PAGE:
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Evidence for novel hepaciviruses in rodents

Drexler Jan Felix, Corman Victor Max, Müller Marcel Alexander, Lukashev Alexander N., Gmyl Anatoly, Coutard Bruno, Adam Alexander, Ritz Daniel, Leijten Lonneke M., Van Riel Debby, Kallies Rene, Klose Stefan M., Gloza-Rausch Florian, Binger Tabea, Annan Augustina, Adu-Sarkodie Yaw, Oppong Samuel, Bourgarel Mathieu, Rupp Daniel, Hoffmann Bernd, Schlegel Mathias, Kümmerer Beate M., Krüger Detlev H., Schmidt-chanasit Jonas, Aguilar Setién Alvaro, Cottontail Veronika M., Hemachudha Thiravat, Wacharapluesadee Supaporn, Osterrieder Klaus, Bartenschlager Ralf, Matthee Sonja, Beer Martin, Kuilen Thijs, Reusken Chantal, Leroy Eric M., Ulrich Rainer G., Drosten Christian. 2013. Evidence for novel hepaciviruses in rodents. PLoS Pathogens, 9 (6):e1003438, 17 p.

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Quartile : Outlier, Sujet : PARASITOLOGY / Quartile : Outlier, Sujet : VIROLOGY / Quartile : Outlier, Sujet : MICROBIOLOGY

Abstract : Hepatitis C virus (HCV) is among the most relevant causes of liver cirrhosis and hepatocellular carcinoma. Research is complicated by a lack of accessible small animal models. The systematic investigation of viruses of small mammals could guide efforts to establish such models, while providing insight into viral evolutionary biology. We have assembled the so-far largest collection of small-mammal samples from around the world, qualified to be screened for bloodborne viruses, including sera and organs from 4,770 rodents (41 species); and sera from 2,939 bats (51 species). Three highly divergent rodent hepacivirus clades were detected in 27 (1.8%) of 1,465 European bank voles (Myodes glareolus) and 10 (1.9%) of 518 South African four-striped mice (Rhabdomys pumilio). Bats showed anti-HCV immunoblot reactivities but no virus detection, although the genetic relatedness suggested by the serologic results should have enabled RNA detection using the broadly reactive PCR assays developed for this study. 210 horses and 858 cats and dogs were tested, yielding further horseassociated hepaciviruses but none in dogs or cats. The rodent viruses were equidistant to HCV, exceeding by far the diversity of HCV and the canine/equine hepaciviruses taken together. Five full genomes were sequenced, representing all viral lineages. Salient genome features and distance criteria supported classification of all viruses as hepaciviruses. Quantitative RT-PCR, RNA in-situ hybridisation, and histopathology suggested hepatic tropism with liver inflammation resembling hepatitis C. Recombinant serology for two distinct hepacivirus lineages in 97 bank voles identified seroprevalence rates of 8.3 and 12.4%, respectively. Antibodies in bank vole sera neither cross-reacted with HCV, nor the heterologous bank vole hepacivirus. Co-occurrence of RNA and antibodies was found in 3 of 57 PCR-positive bank vole sera (5.3%). Our data enable new hypotheses regarding HCV evolution and encourage efforts to develop rodent surrogate models for HCV. (Résumé d'auteur)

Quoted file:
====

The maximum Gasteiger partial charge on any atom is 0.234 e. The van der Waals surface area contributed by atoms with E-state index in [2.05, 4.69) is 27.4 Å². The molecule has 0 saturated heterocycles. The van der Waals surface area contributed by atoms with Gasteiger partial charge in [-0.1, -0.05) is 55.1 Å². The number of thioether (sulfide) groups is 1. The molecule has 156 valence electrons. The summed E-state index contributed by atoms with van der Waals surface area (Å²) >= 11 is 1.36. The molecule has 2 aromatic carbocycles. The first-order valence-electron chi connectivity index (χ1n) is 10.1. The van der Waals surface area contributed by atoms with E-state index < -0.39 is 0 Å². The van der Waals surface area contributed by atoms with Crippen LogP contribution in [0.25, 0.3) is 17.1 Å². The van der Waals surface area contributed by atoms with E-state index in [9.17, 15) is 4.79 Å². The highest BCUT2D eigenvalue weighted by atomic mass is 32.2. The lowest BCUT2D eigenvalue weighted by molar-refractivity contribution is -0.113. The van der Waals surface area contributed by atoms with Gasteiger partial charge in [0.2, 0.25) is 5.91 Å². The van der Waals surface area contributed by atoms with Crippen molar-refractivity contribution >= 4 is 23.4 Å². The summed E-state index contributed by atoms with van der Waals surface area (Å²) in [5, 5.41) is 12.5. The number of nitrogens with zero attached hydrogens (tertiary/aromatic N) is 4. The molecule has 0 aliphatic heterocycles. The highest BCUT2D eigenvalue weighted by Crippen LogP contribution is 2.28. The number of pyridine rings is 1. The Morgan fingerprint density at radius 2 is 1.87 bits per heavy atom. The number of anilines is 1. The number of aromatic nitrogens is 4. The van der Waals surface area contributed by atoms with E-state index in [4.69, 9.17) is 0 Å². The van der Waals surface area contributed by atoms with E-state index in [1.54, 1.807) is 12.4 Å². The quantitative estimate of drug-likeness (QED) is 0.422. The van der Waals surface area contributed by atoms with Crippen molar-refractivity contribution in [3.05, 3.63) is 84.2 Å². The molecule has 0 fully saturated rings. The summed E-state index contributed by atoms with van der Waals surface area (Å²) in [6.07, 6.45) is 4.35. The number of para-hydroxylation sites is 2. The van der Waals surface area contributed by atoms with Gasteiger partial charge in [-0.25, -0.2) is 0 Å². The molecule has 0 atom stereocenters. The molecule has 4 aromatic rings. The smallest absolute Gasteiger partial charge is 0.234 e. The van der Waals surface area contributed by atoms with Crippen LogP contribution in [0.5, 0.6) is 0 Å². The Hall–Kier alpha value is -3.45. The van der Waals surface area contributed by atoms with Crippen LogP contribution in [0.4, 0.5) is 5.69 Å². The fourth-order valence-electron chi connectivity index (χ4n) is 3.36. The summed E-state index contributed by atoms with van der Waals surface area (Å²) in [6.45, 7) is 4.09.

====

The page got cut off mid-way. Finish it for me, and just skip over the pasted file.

Mots-clés Agrovoc : Flaviviridae, Flavivirus, Pestivirus, Hépatite, Rongeur, Mammifère, Identification, Phylogénie, Génie génétique, Génome, Distribution géographique, Chiroptera, Rodentia, Carnivora, Perissodactyla, Enquête pathologique

Mots-clés géographiques Agrovoc : Monde, Europe, Amérique centrale, Afrique occidentale, Afrique au sud du Sahara, Asie du Sud-Est, Australie

Mots-clés complémentaires : Émergence, Hepacivirus

Classification Agris : L73 - Animal diseases
L60 - Animal taxonomy and geography
L72 - Pests of animals

Champ stratégique Cirad : Axe 4 (2005-2013) - Santé animale et maladies émergentes

Auteurs et affiliations

  • Drexler Jan Felix, University of Bonn Medical Centre (DEU)
  • Corman Victor Max, University of Bonn Medical Centre (DEU)
  • Müller Marcel Alexander, University of Bonn Medical Centre (DEU)
  • Lukashev Alexander N., Chumakov Institute of Poliomyelitis and Viral Encephalitides (RUS)
  • Gmyl Anatoly, Chumakov Institute of Poliomyelitis and Viral Encephalitides (RUS)
  • Coutard Bruno, CNRS (FRA)
  • Adam Alexander, University of Cologne Medical Centre (DEU)
  • Ritz Daniel, University of Bonn Medical Centre (DEU)
  • Leijten Lonneke M., Erasmus University Rotterdam (NLD)
  • Van Riel Debby, Erasmus University Rotterdam (NLD)
  • Kallies Rene, University of Bonn Medical Centre (DEU)
  • Klose Stefan M., Université d'Ulm (DEU)
  • Gloza-Rausch Florian, University of Bonn Medical Centre (DEU)
  • Binger Tabea, University of Bonn Medical Centre (DEU)
  • Annan Augustina, KCCR (GHA)
  • Adu-Sarkodie Yaw, KNUST (GHA)
  • Oppong Samuel, KNUST (GHA)
  • Bourgarel Mathieu, CIRAD-ES-UPR AGIRs (ZWE) ORCID: 0000-0001-9774-7669
  • Rupp Daniel, University of Heidelberg (DEU)
  • Hoffmann Bernd, FLI (DEU)
  • Schlegel Mathias, Federal Research Institute for Animal Health (DEU)
  • Kümmerer Beate M., University of Bonn Medical Centre (DEU)
  • Krüger Detlev H., University of Essen (DEU)
  • Schmidt-chanasit Jonas, Bernhard Nocht Institut fuer Schiffs und Tropenkrankheiten (DEU)
  • Aguilar Setién Alvaro, Hospital de Pediatría (MEX)
  • Cottontail Veronika M., Université d'Ulm (DEU)
  • Hemachudha Thiravat, Chulalongkorn University (THA)
  • Wacharapluesadee Supaporn, Chulalongkorn University (THA)
  • Osterrieder Klaus, University of Berlin (DEU)
  • Bartenschlager Ralf, University of Heidelberg (DEU)
  • Matthee Sonja, Stellenbosch University (ZAF)
  • Beer Martin, FLI (DEU)
  • Kuilen Thijs, Erasmus University Rotterdam (NLD)
  • Reusken Chantal, Netherlands Center for Infectious Disease Control (NLD)
  • Leroy Eric M., CIRMF (GAB)
  • Ulrich Rainer G., Federal Research Institute for Animal Health (DEU)
  • Drosten Christian, University of Bonn Medical Centre (DEU)

Source : Cirad - Agritrop (https://agritrop.cirad.fr/569579/)

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